Many studies demonstrate that memory deficit and cerebrospinal fluid markers of amyloid and tau are predictive of incident dementia. These markers have even been proposed as new diagnostic criteria for Alzheimer's disease and as outcome measures in clinical trials. Yet these studies have largely been conducted in homogeneous samples of healthy, well educated, Caucasian elders. There is no information on the value of these markers in more typical aging populations representing the broad demographic spectrum who often have multiple comorbidities. Given the aging veteran population, and their increasing need for health care, it is critical to develop accurate diagnostic and predictive models of disease, in order to target treatment and disease management. This application proposes to conduct a longitudinal study of aging veterans to determine if specific neuropsychological and CSF markers can predict transition to Alzheimer dementia and the rate of cognitive, functional and global decline. 150 veteran participants with new onset cognitive complaint will undergo neuropsychological testing and lumbar puncture for the collection of CSF markers of tau and amyloid. They will be characterized by strict neuropsychological criteria as amnestic Mild Cognitive Impairment or nonmnestic Mild Cognitive Impairment. CSF markers of tau and amyloid will be used to define the """"""""Alzheimer signature"""""""" of CSF. Key comorbidities will be assessed as covariates including Apolipoprotein E4, vascular risk factors, the presence of Post Traumatic Stress Disorder and mild Traumatic Brain Injury. Participants will be followed for up to 3 years and assessed at 6 month intervals to determine the rate of change on clinical outcomes and the transition to dementia. We hypothesize that new onset cognitive deficit in both amnestic and non-amnestic domains (i.e. aMCI and naMCI) will predict clinical decline and dementia. We also hypothesize that the CSF biomarker signature will predict clinical decline and dementia in those with cognitive deficits (MCI) regardless of the presence of memory deficit. Cumulative transition rates will be estimated based on the survival curves generated from the Cox models. Rates of cognitive, functional and clinical decline will be compared between amnestic and non amnestic groups and between CSF signature positive and signature negative groups using the generalized estimating equation technique. Additional analyses will compare these markers alone and in combination to determine the best predictor model for dementia in this cohort. These results offer the opportunity to evaluate these markers in a high risk population of veterans who have complex medical needs. It will address the question of which tests and diagnostic approaches have the greatest value in predicting Alzheimer disease and clinical decline.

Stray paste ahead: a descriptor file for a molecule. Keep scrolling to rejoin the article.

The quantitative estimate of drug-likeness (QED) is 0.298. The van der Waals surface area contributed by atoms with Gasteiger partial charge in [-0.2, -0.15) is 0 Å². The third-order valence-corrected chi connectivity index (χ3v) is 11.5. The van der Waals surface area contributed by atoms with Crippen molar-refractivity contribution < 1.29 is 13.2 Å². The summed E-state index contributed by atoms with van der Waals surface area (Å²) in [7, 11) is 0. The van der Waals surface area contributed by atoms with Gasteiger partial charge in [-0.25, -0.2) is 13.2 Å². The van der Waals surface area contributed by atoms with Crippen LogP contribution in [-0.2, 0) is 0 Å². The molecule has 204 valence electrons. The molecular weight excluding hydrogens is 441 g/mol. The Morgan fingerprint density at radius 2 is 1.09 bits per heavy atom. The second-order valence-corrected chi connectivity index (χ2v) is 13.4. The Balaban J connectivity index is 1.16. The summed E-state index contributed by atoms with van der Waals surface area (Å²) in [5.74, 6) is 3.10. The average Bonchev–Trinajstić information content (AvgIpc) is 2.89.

Public Health Relevance

As the number of aging veterans increase the risk of cognitive loss and dementia also increases heralding healthcare cost escalation and human suffering. It is widely agreed that early detection and in particular prediction of disease provides the best opportunity for treatment. Here we examine proposed markers of the transition to Alzheimer disease that have never been studied in veterans with their unique demographic and clinical profile of the typical veteran population. This study will examine neuropsychological markers of memory deficits and other cognitive impairment and cerebrospinal fluid markers of amyloid and tau protein, which are thought to reflective of Alzheimer disease specific brain pathology to determine how to best predict those who will transition to dementia. This knowledge will assist with early identification of those with disease, expediting treatment and management. It will also permit planning for future patient care needs.

National Institute of Health (NIH)
Veterans Affairs (VA)
Non-HHS Research Projects (I01)
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Mental Health and Behavioral Science B (MHBB)
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James J Peters VA Medical Center
United States
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